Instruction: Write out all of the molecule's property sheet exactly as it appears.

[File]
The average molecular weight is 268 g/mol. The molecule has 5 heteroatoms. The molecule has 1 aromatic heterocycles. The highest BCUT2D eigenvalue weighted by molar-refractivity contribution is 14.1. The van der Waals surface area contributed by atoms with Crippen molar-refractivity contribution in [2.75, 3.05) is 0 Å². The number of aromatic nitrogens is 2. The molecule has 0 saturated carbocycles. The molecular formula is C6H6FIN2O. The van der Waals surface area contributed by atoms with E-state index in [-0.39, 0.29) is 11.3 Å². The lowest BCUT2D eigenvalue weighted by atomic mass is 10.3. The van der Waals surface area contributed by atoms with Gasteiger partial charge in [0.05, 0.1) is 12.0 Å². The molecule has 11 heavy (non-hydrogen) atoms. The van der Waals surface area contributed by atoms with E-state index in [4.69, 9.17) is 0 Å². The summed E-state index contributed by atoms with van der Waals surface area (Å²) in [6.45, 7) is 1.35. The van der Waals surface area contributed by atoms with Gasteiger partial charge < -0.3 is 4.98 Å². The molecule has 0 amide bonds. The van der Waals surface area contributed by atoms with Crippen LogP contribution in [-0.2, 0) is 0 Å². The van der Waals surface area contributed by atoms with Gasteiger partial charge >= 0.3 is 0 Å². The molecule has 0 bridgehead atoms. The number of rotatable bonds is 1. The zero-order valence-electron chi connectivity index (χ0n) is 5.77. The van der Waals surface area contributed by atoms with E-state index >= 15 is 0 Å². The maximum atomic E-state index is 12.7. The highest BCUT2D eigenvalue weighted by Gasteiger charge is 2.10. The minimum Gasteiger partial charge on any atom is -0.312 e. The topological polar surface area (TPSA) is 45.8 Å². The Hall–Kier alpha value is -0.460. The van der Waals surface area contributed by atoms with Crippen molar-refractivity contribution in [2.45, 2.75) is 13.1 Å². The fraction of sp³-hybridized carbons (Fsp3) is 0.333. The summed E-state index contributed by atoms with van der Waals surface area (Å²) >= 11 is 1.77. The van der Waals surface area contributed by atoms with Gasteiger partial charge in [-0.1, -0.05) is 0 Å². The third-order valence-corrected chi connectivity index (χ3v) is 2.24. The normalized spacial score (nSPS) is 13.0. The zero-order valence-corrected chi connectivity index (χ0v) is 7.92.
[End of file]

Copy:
The average molecular weight is 268 g/mol. The molecule has 5 heteroatoms. The molecule has 1 aromatic heterocycles. The highest BCUT2D eigenvalue weighted by molar-refractivity contribution is 14.1. The van der Waals surface area contributed by atoms with Crippen molar-refractivity contribution in [2.75, 3.05) is 0 Å². The number of aromatic nitrogens is 2. The molecule has 0 saturated carbocycles. The molecular formula is C6H6FIN2O. The van der Waals surface area contributed by atoms with E-state index in [-0.39, 0.29) is 11.3 Å². The lowest BCUT2D eigenvalue weighted by atomic mass is 10.3. The van der Waals surface area contributed by atoms with Gasteiger partial charge in [0.05, 0.1) is 12.0 Å². The molecule has 11 heavy (non-hydrogen) atoms. The van der Waals surface area contributed by atoms with E-state index in [4.69, 9.17) is 0 Å². The summed E-state index contributed by atoms with van der Waals surface area (Å²) in [6.45, 7) is 1.35. The van der Waals surface area contributed by atoms with Gasteiger partial charge < -0.3 is 4.98 Å². The molecule has 0 amide bonds. The van der Waals surface area contributed by atoms with Crippen LogP contribution in [-0.2, 0) is 0 Å². The van der Waals surface area contributed by atoms with Gasteiger partial charge >= 0.3 is 0 Å². The molecule has 0 bridgehead atoms. The number of rotatable bonds is 1. The zero-order valence-electron chi connectivity index (χ0n) is 5.77. The van der Waals surface area contributed by atoms with E-state index >= 15 is 0 Å². The maximum atomic E-state index is 12.7. The highest BCUT2D eigenvalue weighted by Gasteiger charge is 2.10. The minimum Gasteiger partial charge on any atom is -0.312 e. The topological polar surface area (TPSA) is 45.8 Å². The Hall–Kier alpha value is -0.460. The van der Waals surface area contributed by atoms with Crippen molar-refractivity contribution in [2.45, 2.75) is 13.1 Å². The fraction of sp³-hybridized carbons (Fsp3) is 0.333. The summed E-state index contributed by atoms with van der Waals surface area (Å²) >= 11 is 1.77. The van der Waals surface area contributed by atoms with Gasteiger partial charge in [-0.1, -0.05) is 0 Å². The third-order valence-corrected chi connectivity index (χ3v) is 2.24. The normalized spacial score (nSPS) is 13.0. The zero-order valence-corrected chi connectivity index (χ0v) is 7.92.